Chief Engineer, Irrigation and Flood Control department, Kashmir, Mir Javed Jaffar tells Saima Bhat that there is no way to handle September 2014 (floods) like situations as Jhelum has limited carrying capacity
Mir Javed Jaffar (MJJ): We are doing exactly the same job what we were doing before September 2014 floods. However, both situations are different. In September 2014 we had a discharge of around 1,20,000 cusecs while this time (March) it was just 40,000 cusecs.
Frankly, we don’t have answer to September like floods because our carrying capacity is just 35000 to 40000 cusecs.
Remedy is not that we give sand bags to people but it should be long term measures which can take care of that extra discharge. We could have stored excess discharge in the catchment areas and then released it once precipitation was over but that is against Indus Water Treaty. It is like we have sold this river to another country.
KL: Was there any disaster management plan in place?
MJJ: Yes, the disaster management plan is being taken care by the local administration. My job is to take care of floods so that it doesn’t breach or overflow embankments and how gates are operated. In addition to that, we have to keep enough material available in the shape of bags and sand.
The thing we learnt after last floods, as per norms we have to keep 11 lakh bags available but this time we had three lakh bags extra available and even the availability could have reached its double, 22 lakhs if needed.
KL: Are our bunds safe?
MJJ: These bunds were constructed around hundred years back as consolidated bunds. But post 2014 floods all embankments overflowed. Jhelum breached at many places not because of the failure of embankments but it overflowed which eroded the outer surface, causing the breach.
Post 2014 floods we are facing difficulties like when river had minimal discharge, embankments were looking very fit. During floods around 500 to 800 meters of embankments were damaged due to sluffing. Now the question is if they are safe?
We cannot just concentrate on spots breached in last floods. We keep check of even the spots that seem fit as nobody can assure that bunds are 100 per cent safe. So we are keeping a check on all the bunds.
KL: Is restoration of bunds over?
MJJ: Temporary restoration of breaches is complete and the permanent restoration is almost 70 per cent done. After continuous rainfall for a week now, we had to declare floods as the level had reached 18 feet in Srinagar. Thankfully it didn’t breach at any place because we have kept extra two feet available for safety purpose.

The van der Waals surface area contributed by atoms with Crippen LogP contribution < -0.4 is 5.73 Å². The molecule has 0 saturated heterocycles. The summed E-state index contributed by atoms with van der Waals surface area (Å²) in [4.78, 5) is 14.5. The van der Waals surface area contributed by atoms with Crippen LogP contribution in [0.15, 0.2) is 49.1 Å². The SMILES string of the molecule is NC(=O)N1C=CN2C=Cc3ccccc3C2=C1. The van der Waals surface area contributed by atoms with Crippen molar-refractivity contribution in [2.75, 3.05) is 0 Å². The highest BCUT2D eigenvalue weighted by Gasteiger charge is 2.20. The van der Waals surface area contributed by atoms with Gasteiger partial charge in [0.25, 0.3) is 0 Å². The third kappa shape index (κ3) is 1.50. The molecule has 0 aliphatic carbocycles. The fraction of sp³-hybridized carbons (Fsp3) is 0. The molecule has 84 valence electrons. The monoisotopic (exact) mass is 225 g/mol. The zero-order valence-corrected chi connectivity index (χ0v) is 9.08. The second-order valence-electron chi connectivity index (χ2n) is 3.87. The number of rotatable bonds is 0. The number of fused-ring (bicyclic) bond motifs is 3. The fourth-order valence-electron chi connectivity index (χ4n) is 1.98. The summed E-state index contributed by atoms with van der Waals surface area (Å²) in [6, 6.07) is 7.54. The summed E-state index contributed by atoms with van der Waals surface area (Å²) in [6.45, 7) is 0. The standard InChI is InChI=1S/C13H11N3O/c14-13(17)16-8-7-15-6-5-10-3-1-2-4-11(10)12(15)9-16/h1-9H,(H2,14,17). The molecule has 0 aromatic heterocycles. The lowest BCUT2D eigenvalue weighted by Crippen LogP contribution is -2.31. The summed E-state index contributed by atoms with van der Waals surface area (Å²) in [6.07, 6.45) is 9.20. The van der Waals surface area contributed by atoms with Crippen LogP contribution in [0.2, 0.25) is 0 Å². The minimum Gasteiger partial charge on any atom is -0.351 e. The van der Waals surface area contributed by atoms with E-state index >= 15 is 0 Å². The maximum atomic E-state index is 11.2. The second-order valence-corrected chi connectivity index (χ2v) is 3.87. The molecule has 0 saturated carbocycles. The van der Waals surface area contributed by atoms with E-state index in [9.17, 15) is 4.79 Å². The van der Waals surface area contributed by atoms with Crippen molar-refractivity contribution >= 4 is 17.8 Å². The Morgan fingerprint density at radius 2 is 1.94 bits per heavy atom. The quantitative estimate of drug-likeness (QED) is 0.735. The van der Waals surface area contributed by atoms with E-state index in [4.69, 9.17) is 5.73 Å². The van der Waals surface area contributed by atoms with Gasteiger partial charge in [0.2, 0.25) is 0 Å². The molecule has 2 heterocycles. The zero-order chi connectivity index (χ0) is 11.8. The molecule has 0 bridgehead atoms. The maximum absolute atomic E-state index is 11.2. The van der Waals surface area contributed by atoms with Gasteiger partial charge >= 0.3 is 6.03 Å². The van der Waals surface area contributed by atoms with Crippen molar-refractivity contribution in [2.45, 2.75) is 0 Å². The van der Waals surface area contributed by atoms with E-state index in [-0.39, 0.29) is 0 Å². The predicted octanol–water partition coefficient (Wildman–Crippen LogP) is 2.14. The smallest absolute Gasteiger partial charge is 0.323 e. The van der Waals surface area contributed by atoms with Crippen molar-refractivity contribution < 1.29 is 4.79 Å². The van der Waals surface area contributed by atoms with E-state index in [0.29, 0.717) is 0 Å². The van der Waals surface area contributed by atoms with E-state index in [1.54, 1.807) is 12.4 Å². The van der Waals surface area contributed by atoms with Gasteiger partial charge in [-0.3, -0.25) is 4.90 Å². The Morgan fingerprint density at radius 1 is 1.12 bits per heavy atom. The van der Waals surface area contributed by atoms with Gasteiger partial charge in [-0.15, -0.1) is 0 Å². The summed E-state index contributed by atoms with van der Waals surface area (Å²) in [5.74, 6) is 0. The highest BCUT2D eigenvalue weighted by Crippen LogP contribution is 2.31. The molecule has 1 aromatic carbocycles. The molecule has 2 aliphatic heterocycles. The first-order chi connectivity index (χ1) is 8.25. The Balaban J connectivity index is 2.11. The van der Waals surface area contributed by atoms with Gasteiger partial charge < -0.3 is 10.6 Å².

KL: Before last floods PWD had cut a portion of bund in Sempora which proved costly. It is still in pathetic condition after six months?
MJJ: I think we have done a lot of work on that patch. Actually the height of floods in September was too high, damages were huge; so it needs some more time to complete all the work.
KL: How long you need more to complete the restoration?
MJJ: We had a damage of 480 crores, so we started up with the restoration on priority basis from the 1/5th or 1/4th of it. Like first priority was the river itself, no water should come out of it. We are done with that. Then there are catchments areas like nallas from where the water comes. We treated those nallas first where there is habitation or where there was deviation of the channel.
To complete all work within one or six months is not possible it will take couple of years as the damages were huge.
If we see planning, we have framed many schemes for all catchment areas, and tributaries. Technical advisory committees have approved them, we were just going to send them to GOI for funding but they have changed their funding pattern. It used to be 10:90, in which 10 per cent was given by the State and 90 were from GOI. But now it is 30:70.
Earlier we couldn’t even get 10 per cent from the State because of financial constrains. So getting 30 per cent from the state is even more difficult.
We have taken up the issue with GOI, let’s see what happens.
KL: There was a plan for Dongripora flood spill channel. What is its status and how it is going to help in future?
MJJ: Actually this Dongripora was just an idea, draft appraisal which we submitted in 2009, of creating storage within the available channels by enhancing their carrying capacity to 60,000 cusecs. The proposal was to create a channel from Dongripora to Wullar which will further increase the capacity. But there were many observations, like they were not accepting it can carry 126000 cusecs and it took me 9 months to prove that yes it will. Second they said it is an imaginary line of Dongripora and give us proof, so we made a pre-feasibility report on that which took me another 10 months.